The parachute canopy is steer able with control lines which are attached to the outside cells at the trailing edge of the wing. The control lines extend downward from the trailing edge to a line keeper on the riser assemble which connects the jumper's harness to the suspension lines. The jumper reaches up to grab the control lines just after the inflation of the air foil wing. The canopy is steered by pulling down either the right or left control line to turn in that direction. Pulling down the control line severely distorts the trailing edge on the side pulled down. The wing distortion on the pulled side creates a significant drag on the pulled side and the other side of the canopy, which is not pulled down, moves forward and causes the jumper and wing assembly to rotate roughly along the vertical axis of the jumper and the canopy. Thus, pulling down a control toggle distorts the trailing edge on that side and the non-impeded airflow on the opposite side causes the turn.

The action of pulling down a toggle to turn for an extended length of time causes the canopy and jumper to turn in the direction of the toggle pull but also to begin an outward swing of the jumper's body away from the vertical. The farther down a control toggle is pulled, and the longer it is held down, the great is the swinging of the jumper's body away from the vertical. If the toggle is held down as far as possible, which is downward as far as the jumper can reach, for more than a few seconds the jumper's body begins to swing out of the vertical plane and the body moves toward the horizontal. With a sustained toggle pull in one direction the jumper's body begins an outward motion away out from the vertical and, with continual line extension, the jumpers becomes almost horizontal as well as spinning very fast downward.

The net effect of the actions I'm describing creates a fast downward descent of the jumper in a movement which is very much like a corkscrewing effect. Jumpers perform this extreme turn because it creates a rapid loss of well as providing a fun ride. Air show skydivers, such as the Golden Knights, have multiple smoke grenades of various colors, hanging on a line. As the jumper descends rapidly a 3-dimensional, multi-colored corkscrew of smoke. The visual effect is stunning but the jumpers are disoriented by the spinning.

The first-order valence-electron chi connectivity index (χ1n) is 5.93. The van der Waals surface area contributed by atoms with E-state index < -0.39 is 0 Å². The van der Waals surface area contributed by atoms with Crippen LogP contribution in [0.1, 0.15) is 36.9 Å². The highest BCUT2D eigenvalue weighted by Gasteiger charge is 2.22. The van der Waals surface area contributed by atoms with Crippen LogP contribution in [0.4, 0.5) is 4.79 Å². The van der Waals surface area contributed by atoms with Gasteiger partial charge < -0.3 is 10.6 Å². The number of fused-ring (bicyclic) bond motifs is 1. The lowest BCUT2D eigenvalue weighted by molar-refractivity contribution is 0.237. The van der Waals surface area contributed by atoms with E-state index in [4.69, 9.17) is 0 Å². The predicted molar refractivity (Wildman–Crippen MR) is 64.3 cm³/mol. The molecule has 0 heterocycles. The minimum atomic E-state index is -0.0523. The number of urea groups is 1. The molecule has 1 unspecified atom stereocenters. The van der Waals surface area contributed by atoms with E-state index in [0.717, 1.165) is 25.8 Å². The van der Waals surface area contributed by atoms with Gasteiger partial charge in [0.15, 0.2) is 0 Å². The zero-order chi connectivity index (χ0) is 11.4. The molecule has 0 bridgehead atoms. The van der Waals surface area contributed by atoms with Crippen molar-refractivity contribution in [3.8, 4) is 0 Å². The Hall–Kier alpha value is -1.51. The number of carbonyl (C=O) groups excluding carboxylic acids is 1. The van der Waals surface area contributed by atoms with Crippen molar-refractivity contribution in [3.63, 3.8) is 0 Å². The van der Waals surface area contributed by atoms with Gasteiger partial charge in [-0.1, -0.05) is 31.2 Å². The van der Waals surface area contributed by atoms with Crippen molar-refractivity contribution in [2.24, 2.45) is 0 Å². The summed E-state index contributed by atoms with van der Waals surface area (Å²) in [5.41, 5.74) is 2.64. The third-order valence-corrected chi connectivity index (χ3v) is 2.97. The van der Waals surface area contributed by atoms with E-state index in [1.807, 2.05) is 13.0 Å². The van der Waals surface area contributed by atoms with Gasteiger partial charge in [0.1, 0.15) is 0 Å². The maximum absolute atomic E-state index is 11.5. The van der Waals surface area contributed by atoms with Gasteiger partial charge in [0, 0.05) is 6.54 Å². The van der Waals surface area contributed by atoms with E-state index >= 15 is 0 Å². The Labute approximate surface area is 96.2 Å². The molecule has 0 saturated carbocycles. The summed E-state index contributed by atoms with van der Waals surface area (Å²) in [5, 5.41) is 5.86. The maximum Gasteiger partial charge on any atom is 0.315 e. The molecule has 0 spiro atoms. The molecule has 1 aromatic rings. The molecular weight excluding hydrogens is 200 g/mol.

One of the effects of the turn as described is that the jumper's perception of the ground is displaced: it is now viewed at his side and spinning excessively...rather than downward beyond his feet. Similarly, if the jumper is getting close to the ground he is probably looking for a landing spot as well as determining the wind velocity so he can create a landing approach into the wind. Ram air parachutes are almost always landed into the wind so that the forward drive, or movement, of the parachute is somewhat countered by the wind. Therefore, the jumper can control the landing such that a landing standing up is done regularly.

Back to Jim's jump.

Jim and a friend, Doug Sellix, both had perfectly good, fully operational canopies. Both of their canopies were fully open and neither jumper had any difficulty controlling their parachute. Both jumpers began the corkscrew maneuver described above in order to descend quickly. Many jumpers make 8-10 jumps a day and getting to the ground quickly means getting back into the air quickly. The spiraling, corkscrew is a very common thing to do to descend rapidly.

Unfortunately, in this case, either or both of the jumpers lost awareness of where the other guy was and they entangled with one another. The centrifugal force of the spiraling caused their parachutes to wrap around one another and collapse. One canopy completely and one partially. All accounts indicate that this took place at about 600 feet. (Most jumpers open at an altitude of 1500 to 2000 feet regardless of the altitude from which they exited the airplane.) Therefore, Jim and Doug had perfectly good, functioning canopies for most of their descent under canopy.

After the entanglement, which was noticed from the ground after the two guys were yelling at each other about what to do about their predicament. For what ever reason, Jim elected to do a cutaway. A cutaway is the disconnecting of the canopy assembly from the jumper's harness by the pulling of a ripcord for that specific purpose. The cutaway procedure is taught and practiced repeatedly during a jumper's progression through the various stages of learning the details of jumping.